Management Rights: A Pitfall When Negotiating Your First Contract

Among the biggest pitfalls in first-contract negotiations are employer demands for language covering management rights. Cartoon: Nick Thorkelson

Over the past year, impressive numbers of workers, especially in the retail and service sectors, have begun the process of organizing a union. Workers at Starbucks, Chipotle, Trader Joe’s, Amazon, and other establishments have won union elections.

Many of these unions are now negotiating for their first contracts—always a difficult task. Employers can drag out the process for months or years. And employers may seek contract language that grievously weakens the union, now and for years to come.

Among the biggest pitfalls in first-contract negotiations are employer demands for language covering:

  • Management rights
  • Cardinal offenses
  • Past practices
  • No-strike agreements
  • Zipper clauses
  • Duration of benefits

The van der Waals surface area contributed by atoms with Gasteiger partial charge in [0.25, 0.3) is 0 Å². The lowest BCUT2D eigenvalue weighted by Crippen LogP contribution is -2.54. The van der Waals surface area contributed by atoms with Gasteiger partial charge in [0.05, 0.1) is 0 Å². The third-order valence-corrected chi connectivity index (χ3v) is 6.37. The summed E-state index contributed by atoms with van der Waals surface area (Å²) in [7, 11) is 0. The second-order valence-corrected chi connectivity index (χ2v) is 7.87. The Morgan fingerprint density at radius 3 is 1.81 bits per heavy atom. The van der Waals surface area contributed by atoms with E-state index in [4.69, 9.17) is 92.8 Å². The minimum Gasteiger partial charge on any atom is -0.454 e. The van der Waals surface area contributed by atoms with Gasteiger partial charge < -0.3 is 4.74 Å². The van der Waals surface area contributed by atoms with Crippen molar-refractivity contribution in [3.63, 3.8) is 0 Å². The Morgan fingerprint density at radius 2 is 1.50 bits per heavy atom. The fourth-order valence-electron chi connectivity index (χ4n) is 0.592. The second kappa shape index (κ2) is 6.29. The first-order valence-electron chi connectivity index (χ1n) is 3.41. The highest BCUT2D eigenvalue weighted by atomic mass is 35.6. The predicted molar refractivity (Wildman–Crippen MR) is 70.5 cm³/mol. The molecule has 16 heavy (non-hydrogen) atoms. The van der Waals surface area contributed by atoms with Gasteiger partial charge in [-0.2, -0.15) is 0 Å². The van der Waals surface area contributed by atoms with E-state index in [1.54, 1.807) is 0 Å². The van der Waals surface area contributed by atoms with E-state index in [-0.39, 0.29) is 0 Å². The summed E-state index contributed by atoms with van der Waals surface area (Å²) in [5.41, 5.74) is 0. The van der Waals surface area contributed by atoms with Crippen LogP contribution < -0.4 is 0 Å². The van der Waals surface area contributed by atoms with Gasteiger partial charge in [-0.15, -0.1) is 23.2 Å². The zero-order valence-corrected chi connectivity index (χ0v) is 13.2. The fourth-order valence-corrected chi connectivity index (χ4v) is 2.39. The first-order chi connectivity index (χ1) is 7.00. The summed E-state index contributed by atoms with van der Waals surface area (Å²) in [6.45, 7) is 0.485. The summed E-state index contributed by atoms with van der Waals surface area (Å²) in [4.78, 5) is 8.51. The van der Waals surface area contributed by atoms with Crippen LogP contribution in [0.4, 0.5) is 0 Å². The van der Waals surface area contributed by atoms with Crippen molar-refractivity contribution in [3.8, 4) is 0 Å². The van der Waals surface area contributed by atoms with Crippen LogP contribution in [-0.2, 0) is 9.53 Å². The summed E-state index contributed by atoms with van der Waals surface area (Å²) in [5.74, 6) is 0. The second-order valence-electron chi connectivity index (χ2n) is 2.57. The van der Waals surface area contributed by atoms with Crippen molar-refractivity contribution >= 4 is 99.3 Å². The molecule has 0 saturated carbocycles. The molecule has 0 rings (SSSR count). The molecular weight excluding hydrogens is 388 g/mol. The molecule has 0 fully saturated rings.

This article focuses on management rights. Future articles will discuss other pitfalls.

First, a warning: Some members of the bargaining team may assume that if the union gives in to compromising language in the first contract, it will be able to revise the agreement the next time around.

But as veteran union leaders are painfully aware, once a union agrees to a contract provision that affords an employer expansive rights—for example, the exclusive right to enact work rules—getting it out is harder than Hades.


Management rights clauses have found their way into almost all union contracts. But for years, they often consisted of a single sentence.

For example, an SEIU agreement with Boston University says: “Except to the extent expressly abridged by a specific provision of this Agreement, the University reserves and retains, solely and exclusively, all of its rights to manage the University and its activities and operations.”

Another common provision reads: “The employer retains the responsibility and authority of managing the company’s business.”

Unions can safely agree to such clauses, sometimes as exchanges for language guaranteeing union security or dues checkoff.